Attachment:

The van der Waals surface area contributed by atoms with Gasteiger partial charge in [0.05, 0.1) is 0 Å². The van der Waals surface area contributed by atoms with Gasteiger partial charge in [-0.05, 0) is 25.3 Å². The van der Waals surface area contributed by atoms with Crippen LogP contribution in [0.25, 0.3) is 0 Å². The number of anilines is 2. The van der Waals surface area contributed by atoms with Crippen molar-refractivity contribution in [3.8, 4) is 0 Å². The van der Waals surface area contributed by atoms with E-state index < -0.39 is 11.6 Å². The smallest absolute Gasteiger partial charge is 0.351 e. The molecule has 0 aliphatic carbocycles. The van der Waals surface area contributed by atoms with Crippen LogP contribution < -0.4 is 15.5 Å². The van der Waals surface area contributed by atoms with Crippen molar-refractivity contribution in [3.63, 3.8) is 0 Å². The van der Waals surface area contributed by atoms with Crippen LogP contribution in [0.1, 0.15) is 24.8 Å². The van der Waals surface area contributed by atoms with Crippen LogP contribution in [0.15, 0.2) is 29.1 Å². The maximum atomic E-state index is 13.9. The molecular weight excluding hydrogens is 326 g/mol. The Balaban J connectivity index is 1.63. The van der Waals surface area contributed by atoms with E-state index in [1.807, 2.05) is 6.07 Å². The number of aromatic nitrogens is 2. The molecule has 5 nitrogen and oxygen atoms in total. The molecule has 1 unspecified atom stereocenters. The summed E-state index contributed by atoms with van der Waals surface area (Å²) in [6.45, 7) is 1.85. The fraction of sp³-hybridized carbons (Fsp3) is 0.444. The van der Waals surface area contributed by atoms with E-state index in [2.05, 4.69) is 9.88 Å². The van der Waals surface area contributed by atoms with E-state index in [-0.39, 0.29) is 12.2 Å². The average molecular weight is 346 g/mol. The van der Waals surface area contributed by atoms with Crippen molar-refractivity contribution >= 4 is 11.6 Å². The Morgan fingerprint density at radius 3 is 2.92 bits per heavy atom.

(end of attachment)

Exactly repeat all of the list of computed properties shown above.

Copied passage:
The van der Waals surface area contributed by atoms with Gasteiger partial charge in [0.05, 0.1) is 0 Å². The van der Waals surface area contributed by atoms with Gasteiger partial charge in [-0.05, 0) is 25.3 Å². The van der Waals surface area contributed by atoms with Crippen LogP contribution in [0.25, 0.3) is 0 Å². The number of anilines is 2. The van der Waals surface area contributed by atoms with Crippen molar-refractivity contribution in [3.8, 4) is 0 Å². The van der Waals surface area contributed by atoms with E-state index < -0.39 is 11.6 Å². The smallest absolute Gasteiger partial charge is 0.351 e. The molecule has 0 aliphatic carbocycles. The van der Waals surface area contributed by atoms with Crippen LogP contribution < -0.4 is 15.5 Å². The van der Waals surface area contributed by atoms with Crippen molar-refractivity contribution in [3.63, 3.8) is 0 Å². The van der Waals surface area contributed by atoms with Crippen LogP contribution in [0.1, 0.15) is 24.8 Å². The van der Waals surface area contributed by atoms with Crippen LogP contribution in [0.15, 0.2) is 29.1 Å². The maximum atomic E-state index is 13.9. The molecular weight excluding hydrogens is 326 g/mol. The Balaban J connectivity index is 1.63. The van der Waals surface area contributed by atoms with E-state index in [1.807, 2.05) is 6.07 Å². The number of aromatic nitrogens is 2. The molecule has 5 nitrogen and oxygen atoms in total. The molecule has 1 unspecified atom stereocenters. The summed E-state index contributed by atoms with van der Waals surface area (Å²) in [6.45, 7) is 1.85. The fraction of sp³-hybridized carbons (Fsp3) is 0.444. The van der Waals surface area contributed by atoms with E-state index in [2.05, 4.69) is 9.88 Å². The van der Waals surface area contributed by atoms with E-state index in [-0.39, 0.29) is 12.2 Å². The average molecular weight is 346 g/mol. The van der Waals surface area contributed by atoms with Crippen molar-refractivity contribution >= 4 is 11.6 Å². The Morgan fingerprint density at radius 3 is 2.92 bits per heavy atom.